In 2018, the Tarara reorganized its leadership structure to allow winemaker and general manager Jordan Harris to focus on production, turning over sales, marketing and business development to Lombardi and her colleague Allison Wood. This gave Lombardi the reins to focus on what she does best: collaboration. 

            “Partnerships are a big deal,” she said. “We’re partnering with local businesses to support and celebrate all the things that make Loudoun County unique and special.”

            The winery created a special bottling for Visit Loudoun’s Summer of Love campaign, which wrapped up last week. Lombardi has also spearheaded partnerships with the Loudoun United soccer team and EatLoCo farmers markets and is a big proponent of working with local nonprofits. One of the winery’s highest profile partnerships is with the Arc of Loudoun and Paxton Campus, and the Tarara team will be a familiar sight at Paxton’s annual Shocktober events this fall. Lombardi says the winery donated more than $85,000 in tangible items like wine and tastings in 2018 and is on track to triple that number this year.

            And while Lombardi’s polished style might make things look easy, she’s no stranger to the challenges facing all working moms. She and Nick now have three daughters, ages 10, 8 and almost 3. Balancing work and family, finding childcare and dealing with the stress of a spouse with a high-pressure job can be tough. Her focus, she said, is on raising good people and building her career doing something she loves.

            “Nick has a deployable job so he’s out of the country half of the year, which means he misses half of our lives and half of our kids’ lives. My job is easy compared to what he does.” she said. “If I can build something for our family where my husband never has to miss another day of their lives, it would be the biggest gift. He has sacrificed so much for our family. That’s what gets me going and that’s what lights my fire every day.”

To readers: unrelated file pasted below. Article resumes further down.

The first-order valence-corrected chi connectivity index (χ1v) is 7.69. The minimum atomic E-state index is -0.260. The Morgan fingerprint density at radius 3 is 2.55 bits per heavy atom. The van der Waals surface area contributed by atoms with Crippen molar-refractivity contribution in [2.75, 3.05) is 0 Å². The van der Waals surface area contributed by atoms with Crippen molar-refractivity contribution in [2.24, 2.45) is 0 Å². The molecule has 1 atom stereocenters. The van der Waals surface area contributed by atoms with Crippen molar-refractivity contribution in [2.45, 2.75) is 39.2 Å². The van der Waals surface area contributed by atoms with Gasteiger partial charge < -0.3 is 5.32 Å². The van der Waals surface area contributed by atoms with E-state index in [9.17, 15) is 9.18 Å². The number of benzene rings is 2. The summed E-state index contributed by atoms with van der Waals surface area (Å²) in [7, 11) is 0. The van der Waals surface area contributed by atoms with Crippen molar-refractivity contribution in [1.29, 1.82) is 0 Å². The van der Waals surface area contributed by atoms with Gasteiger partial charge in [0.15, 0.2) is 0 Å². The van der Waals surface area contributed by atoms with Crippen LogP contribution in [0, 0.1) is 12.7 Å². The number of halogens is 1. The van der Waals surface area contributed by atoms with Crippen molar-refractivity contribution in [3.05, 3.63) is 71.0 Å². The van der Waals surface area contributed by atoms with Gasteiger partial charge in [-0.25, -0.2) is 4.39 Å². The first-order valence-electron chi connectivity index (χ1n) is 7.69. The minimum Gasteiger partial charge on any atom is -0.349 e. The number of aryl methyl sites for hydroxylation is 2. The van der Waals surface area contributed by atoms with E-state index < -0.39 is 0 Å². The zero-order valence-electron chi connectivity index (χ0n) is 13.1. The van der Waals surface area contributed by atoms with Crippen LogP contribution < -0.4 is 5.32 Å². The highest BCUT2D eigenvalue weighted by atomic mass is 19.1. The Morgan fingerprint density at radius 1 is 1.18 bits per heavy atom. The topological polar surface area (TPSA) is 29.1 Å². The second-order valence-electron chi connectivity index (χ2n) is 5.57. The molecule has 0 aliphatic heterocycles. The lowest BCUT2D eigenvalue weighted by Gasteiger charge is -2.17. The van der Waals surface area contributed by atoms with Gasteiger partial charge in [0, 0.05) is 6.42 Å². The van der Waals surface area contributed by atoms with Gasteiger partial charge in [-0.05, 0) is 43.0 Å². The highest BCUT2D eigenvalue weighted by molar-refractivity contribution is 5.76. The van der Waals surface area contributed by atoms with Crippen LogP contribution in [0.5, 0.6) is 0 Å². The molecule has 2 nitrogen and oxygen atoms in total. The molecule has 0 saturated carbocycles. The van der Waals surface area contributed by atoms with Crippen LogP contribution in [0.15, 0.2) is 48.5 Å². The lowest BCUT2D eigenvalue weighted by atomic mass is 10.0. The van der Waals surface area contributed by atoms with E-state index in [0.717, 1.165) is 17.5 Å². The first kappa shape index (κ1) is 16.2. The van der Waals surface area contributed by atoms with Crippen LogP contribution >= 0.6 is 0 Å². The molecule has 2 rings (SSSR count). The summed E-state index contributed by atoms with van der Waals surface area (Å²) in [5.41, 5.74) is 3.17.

Lombardi chalks up a lot of her success to her own western Loudoun tribe, which she describes as a very diverse group of women from their mid-30s to mid-50s with a range of jobs and backgrounds. 

            “What’s so great is you have all of these type-A women who can sit back and enjoy each other’s company,” she said. “It’s such a relief because at the end of the day when my husband is gone, I have that core group of women that I can call and say, ‘I’m not making it to pick up my kids—you’ve got my back right?’ And they do. It’s allowed me to let my guard down and do the things I need to do because I have that solid foundation. If I need help, I know that they’re there.”

Tarara Winery’s next Find Your Tribe meet-up takes place Saturday, Aug. 24 at 10 a.m. and features a class with Pure Barre of Leesburg followed by a wine tasting. Admission is $20 and includes the class and wine tasting. A portion of proceeds will go to the Loudoun Abused Women’s Shelter. Go to for a schedule of Find Your Tribe events this fall.